African Meeting House opens after restoration
Sandra Larson | 11/30/2011, 7:20 a.m.
Boston’s African Meeting House, built in 1806 by free black artisans and serving as a place of worship, education and abolitionist organizing, is about to reopen after a meticulous restoration of the building to its 19th century splendor.
A private rededication ceremony will be held Dec. 6, the building’s 205th anniversary; the public grand opening is Dec. 9.
“It’s hard to call it anything but a treasure,” said Lynn DuVal Luse, a spokesperson for the Museum of African American History (MAAH), which acquired the African Meeting House, 46 Joy St. in Beacon Hill, in 1972. “This building is essentially the Holy Grail for African American people and for people who are about freedom around the world. Slavery ended because of what happened right here.”
Abolitionist luminaries who spoke here include Frederick Douglass, William Lloyd Garrison, Charles Sumner, William C. Nell and Maria Stewart, an African American abolitionist and women’s rights activist who was the first American woman to lecture to audiences of men and women. The Meeting House also served as a Civil War recruitment center for black soldiers of the Massachusetts 54th Regiment.
Beverly Morgan-Welch, executive director of MAAH, emphasizes that no matter what the event, a passionate anti-slavery message almost always pervaded.
“If you were meeting here as the Garrison Juvenile Choir, the songs were anti-slavery songs,” she explained. “If you were meeting here for a celebration, it might be to greet Cassius Clay, a great anti-slavery leader from Kentucky.”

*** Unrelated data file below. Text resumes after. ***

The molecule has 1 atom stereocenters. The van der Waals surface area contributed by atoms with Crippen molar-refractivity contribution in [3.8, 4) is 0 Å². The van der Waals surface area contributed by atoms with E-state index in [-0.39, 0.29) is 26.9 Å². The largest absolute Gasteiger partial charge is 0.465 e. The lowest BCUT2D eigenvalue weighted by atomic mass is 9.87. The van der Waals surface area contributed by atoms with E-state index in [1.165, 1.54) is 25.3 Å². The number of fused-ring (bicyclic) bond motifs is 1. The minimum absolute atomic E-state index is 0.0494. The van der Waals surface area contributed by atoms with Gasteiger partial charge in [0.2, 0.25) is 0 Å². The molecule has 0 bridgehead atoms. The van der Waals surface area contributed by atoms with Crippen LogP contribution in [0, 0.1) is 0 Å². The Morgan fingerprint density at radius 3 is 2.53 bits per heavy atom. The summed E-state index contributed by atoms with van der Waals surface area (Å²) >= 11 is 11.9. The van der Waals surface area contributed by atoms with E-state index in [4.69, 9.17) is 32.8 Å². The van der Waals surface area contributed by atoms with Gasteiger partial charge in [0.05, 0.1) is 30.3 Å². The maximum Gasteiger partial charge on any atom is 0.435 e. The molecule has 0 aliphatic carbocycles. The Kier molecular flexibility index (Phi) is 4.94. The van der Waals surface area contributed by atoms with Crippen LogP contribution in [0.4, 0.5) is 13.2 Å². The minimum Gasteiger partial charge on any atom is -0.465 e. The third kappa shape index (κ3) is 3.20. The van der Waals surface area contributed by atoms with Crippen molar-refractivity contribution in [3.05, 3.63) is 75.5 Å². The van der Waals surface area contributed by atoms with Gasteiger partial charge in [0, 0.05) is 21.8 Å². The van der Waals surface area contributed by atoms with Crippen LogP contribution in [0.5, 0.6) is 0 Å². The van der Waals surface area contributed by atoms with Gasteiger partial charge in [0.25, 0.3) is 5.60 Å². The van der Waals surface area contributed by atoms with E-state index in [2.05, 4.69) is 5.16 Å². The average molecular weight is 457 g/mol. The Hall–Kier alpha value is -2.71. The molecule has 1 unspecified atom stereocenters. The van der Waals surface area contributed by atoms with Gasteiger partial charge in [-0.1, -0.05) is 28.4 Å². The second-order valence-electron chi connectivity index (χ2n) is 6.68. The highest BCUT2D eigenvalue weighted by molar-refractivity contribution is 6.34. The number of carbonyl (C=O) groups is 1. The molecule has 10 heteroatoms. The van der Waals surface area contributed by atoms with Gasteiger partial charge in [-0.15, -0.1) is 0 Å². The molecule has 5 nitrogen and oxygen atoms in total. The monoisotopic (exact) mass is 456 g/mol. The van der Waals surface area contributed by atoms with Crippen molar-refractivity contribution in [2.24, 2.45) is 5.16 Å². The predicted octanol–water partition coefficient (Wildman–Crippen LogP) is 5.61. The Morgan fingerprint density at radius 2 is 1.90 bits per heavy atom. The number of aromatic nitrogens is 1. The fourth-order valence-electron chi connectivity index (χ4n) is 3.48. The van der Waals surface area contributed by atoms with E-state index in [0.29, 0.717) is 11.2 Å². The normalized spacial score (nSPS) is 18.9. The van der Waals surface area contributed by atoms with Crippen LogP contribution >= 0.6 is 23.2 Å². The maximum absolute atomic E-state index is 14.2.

The oldest black church building in the country, the Meeting House is a National Historic Landmark and a stop on the Black Heritage Trail. In the restoration, every possible original feature was kept, including the wide-plank pine floorboards. Missing objects, original wall finishes and lighting were carefully replicated with the aid of historical documents, drawings and photographs.
Morgan-Welch lavished praise on what she called “the best possible team” for the six-year project, including John G. Waite Architects, Haley and Aldrich engineers and Shawmut Design and Construction.
For Carl Jay, director of historic preservation at Shawmut Design and Construction, a key goal was protecting the original wainscoting and floors. “The floor has such significance,” he said, “because you are walking in the same building where the abolitionists met.”
At the start of this restoration, only two original pews remained. Now 59 new ones match them. The new and old pews share a rich golden hue, polished cherry trim and an unusual curved shape. It is hard to tell them apart, except that the new ones were built slightly higher and deeper for today’s bodies.
“The pews seem to embrace you,” Morgan-Welch said. “You come in here and you feel that you’re a part, that you’re welcome.”
Diana Parcon came to the project as a historical preservation specialist, and is now MAAH’s director of operations. She was awed by the craftsmanship and acoustics of the building.
“They were geniuses, when they built this back in 1806,” said Parcon. “It was a simple plan, but executed to the highest. The curvature of the walls, the semicircle of the roof, it all contributes to the reflection of sound. You can speak here without microphones.”